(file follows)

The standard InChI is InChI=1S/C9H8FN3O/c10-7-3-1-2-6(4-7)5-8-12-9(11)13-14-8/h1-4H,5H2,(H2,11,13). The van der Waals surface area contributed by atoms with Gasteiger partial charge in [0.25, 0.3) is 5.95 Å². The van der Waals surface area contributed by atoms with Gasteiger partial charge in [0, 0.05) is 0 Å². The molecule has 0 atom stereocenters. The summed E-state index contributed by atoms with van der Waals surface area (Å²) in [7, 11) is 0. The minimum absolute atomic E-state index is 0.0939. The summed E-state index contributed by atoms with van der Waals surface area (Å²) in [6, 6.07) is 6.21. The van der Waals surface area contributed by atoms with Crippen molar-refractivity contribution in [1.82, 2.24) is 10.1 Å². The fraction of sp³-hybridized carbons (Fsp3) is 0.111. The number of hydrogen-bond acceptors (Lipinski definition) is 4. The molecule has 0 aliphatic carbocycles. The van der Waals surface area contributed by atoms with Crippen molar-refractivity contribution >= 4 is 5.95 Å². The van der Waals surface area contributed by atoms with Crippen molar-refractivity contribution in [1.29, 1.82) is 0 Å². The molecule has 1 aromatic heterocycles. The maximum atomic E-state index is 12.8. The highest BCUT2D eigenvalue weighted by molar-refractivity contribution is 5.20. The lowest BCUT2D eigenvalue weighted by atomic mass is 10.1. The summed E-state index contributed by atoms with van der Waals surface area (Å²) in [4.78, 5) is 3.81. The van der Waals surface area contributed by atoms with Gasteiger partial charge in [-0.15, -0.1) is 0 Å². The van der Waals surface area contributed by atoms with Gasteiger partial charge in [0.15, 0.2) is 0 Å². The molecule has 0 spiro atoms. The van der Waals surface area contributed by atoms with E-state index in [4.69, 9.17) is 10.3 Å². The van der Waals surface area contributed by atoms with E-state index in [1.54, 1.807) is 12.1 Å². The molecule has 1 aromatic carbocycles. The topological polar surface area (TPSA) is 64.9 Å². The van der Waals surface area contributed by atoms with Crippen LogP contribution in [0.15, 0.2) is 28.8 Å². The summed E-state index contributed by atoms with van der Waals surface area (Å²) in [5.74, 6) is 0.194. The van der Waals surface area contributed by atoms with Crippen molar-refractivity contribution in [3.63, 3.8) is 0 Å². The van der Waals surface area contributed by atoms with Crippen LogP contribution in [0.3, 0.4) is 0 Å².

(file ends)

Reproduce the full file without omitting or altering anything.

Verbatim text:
The standard InChI is InChI=1S/C9H8FN3O/c10-7-3-1-2-6(4-7)5-8-12-9(11)13-14-8/h1-4H,5H2,(H2,11,13). The van der Waals surface area contributed by atoms with Gasteiger partial charge in [0.25, 0.3) is 5.95 Å². The van der Waals surface area contributed by atoms with Gasteiger partial charge in [0, 0.05) is 0 Å². The molecule has 0 atom stereocenters. The summed E-state index contributed by atoms with van der Waals surface area (Å²) in [7, 11) is 0. The minimum absolute atomic E-state index is 0.0939. The summed E-state index contributed by atoms with van der Waals surface area (Å²) in [6, 6.07) is 6.21. The van der Waals surface area contributed by atoms with Crippen molar-refractivity contribution in [1.82, 2.24) is 10.1 Å². The fraction of sp³-hybridized carbons (Fsp3) is 0.111. The number of hydrogen-bond acceptors (Lipinski definition) is 4. The molecule has 0 aliphatic carbocycles. The van der Waals surface area contributed by atoms with Crippen molar-refractivity contribution >= 4 is 5.95 Å². The van der Waals surface area contributed by atoms with Crippen molar-refractivity contribution in [1.29, 1.82) is 0 Å². The molecule has 1 aromatic heterocycles. The maximum atomic E-state index is 12.8. The highest BCUT2D eigenvalue weighted by molar-refractivity contribution is 5.20. The lowest BCUT2D eigenvalue weighted by atomic mass is 10.1. The summed E-state index contributed by atoms with van der Waals surface area (Å²) in [4.78, 5) is 3.81. The van der Waals surface area contributed by atoms with Gasteiger partial charge in [-0.15, -0.1) is 0 Å². The van der Waals surface area contributed by atoms with Gasteiger partial charge in [0.15, 0.2) is 0 Å². The molecule has 0 spiro atoms. The van der Waals surface area contributed by atoms with E-state index in [4.69, 9.17) is 10.3 Å². The van der Waals surface area contributed by atoms with E-state index in [1.54, 1.807) is 12.1 Å². The molecule has 1 aromatic carbocycles. The topological polar surface area (TPSA) is 64.9 Å². The van der Waals surface area contributed by atoms with Crippen LogP contribution in [0.15, 0.2) is 28.8 Å². The summed E-state index contributed by atoms with van der Waals surface area (Å²) in [5.74, 6) is 0.194. The van der Waals surface area contributed by atoms with Crippen molar-refractivity contribution in [3.63, 3.8) is 0 Å². The van der Waals surface area contributed by atoms with Crippen LogP contribution in [0.3, 0.4) is 0 Å².